When told by Lord Darlington to dismiss two housemaids simply because they are Jewish, Stevens immediately has misgivings. "My every instinct opposed the idea of their dismissal," he tells readers, but continues: "Nevertheless, my duty in this instance was quite clear, and as I saw it, there was nothing to be gained at all in irresponsibly displaying such personal doubts."

He justifies his act to the chief housekeeper by saying: "Surely I don't have to remind you that our professional duty is not to our own foibles and sentiments, but to the wishes of our employer."

When Ms. Hellman encountered the book in a Harvard University program on ethics several years ago, she thought it would be a perfect text to include in courses on legal ethics, and pitched the idea to Mr. Luban, who specializes in the field.

"It's a nice analogy," Ms. Hellman said in comparing Stevens' dedication to the principles of butlering with the conventional approach to morality among lawyers. The book, she said, "raises the issue of whether the profession is accountable of the goals or aims of whom he serves. Lawyers like to think of themselves as not accountable for that."

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Books selected for law courses typically have explicit themes of law and justice. In Shakespeare's "Merchant of Venice," for example, Shylock is treated to a rough form of justice when he tries to get a pound of flesh the particularly cruel collateral for a failed loan.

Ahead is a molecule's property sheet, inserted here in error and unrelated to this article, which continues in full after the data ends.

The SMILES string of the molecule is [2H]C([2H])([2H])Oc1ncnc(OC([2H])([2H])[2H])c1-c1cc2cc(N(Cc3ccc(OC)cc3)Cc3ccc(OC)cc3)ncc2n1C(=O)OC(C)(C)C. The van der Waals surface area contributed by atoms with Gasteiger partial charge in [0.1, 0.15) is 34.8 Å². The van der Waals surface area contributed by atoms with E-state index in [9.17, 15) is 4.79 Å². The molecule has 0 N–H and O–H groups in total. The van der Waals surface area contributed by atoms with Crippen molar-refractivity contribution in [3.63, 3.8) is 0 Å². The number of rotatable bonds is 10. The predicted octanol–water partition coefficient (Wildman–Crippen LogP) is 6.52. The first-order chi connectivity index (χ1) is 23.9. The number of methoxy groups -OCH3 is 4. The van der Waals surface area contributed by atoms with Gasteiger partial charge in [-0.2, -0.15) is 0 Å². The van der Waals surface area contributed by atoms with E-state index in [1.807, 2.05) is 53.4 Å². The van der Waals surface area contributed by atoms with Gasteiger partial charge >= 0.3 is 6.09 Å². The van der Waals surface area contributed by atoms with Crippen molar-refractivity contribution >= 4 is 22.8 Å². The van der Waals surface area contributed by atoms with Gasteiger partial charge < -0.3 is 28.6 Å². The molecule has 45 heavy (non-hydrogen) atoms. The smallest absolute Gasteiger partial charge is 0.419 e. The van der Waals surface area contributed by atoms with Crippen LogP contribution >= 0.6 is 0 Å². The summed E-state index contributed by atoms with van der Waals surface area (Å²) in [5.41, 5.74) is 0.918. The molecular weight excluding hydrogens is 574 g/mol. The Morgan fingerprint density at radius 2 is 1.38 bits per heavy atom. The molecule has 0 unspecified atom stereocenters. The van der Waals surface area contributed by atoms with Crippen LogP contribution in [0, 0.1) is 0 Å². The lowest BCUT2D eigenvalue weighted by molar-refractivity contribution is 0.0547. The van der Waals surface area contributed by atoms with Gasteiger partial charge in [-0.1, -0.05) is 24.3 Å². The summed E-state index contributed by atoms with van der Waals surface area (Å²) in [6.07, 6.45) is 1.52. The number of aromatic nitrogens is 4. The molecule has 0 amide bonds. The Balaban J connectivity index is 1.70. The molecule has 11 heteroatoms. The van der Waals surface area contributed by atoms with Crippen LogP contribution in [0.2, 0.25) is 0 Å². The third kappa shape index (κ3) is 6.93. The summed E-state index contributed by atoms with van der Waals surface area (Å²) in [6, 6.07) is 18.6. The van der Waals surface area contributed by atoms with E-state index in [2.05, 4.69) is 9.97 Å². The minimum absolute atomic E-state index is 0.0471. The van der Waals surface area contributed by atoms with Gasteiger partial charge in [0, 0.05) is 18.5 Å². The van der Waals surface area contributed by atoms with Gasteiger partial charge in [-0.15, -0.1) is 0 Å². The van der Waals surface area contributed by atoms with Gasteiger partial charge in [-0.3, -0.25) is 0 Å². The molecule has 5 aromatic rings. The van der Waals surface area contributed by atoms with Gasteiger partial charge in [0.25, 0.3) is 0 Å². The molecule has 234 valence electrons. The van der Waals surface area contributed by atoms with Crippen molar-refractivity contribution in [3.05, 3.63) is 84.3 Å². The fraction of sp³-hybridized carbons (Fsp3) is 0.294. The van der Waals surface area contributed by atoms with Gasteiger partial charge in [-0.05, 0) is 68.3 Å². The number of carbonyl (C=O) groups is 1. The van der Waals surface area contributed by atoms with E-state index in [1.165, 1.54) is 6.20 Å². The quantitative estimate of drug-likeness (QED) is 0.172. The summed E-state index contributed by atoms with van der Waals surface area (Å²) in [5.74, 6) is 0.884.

Rob Atkinson, associate professor of law at Florida State University, said the true temptation for law students is to believe that "a lawyer can be a good person if he does whatever the law allows, for any client, no matter how immoral," Mr. Atkinson said. "The nice thing is that Stevens shows, in another context, how awful that can be."

University of Maryland law students interviewed who have taken the legal ethics course this year suggested the novel's point did not hit its target. Several students expressed frustration at a class which offered so many ambiguities at a time when they were hungering for clear-cut direction.

"There's always shades of gray" instead of the practical guidance she wanted, said Abby Kelman, a third-year Maryland law student from Silver Spring. So, she said, the book did not grab her attention. "I don't really remember why [the book] was relevant."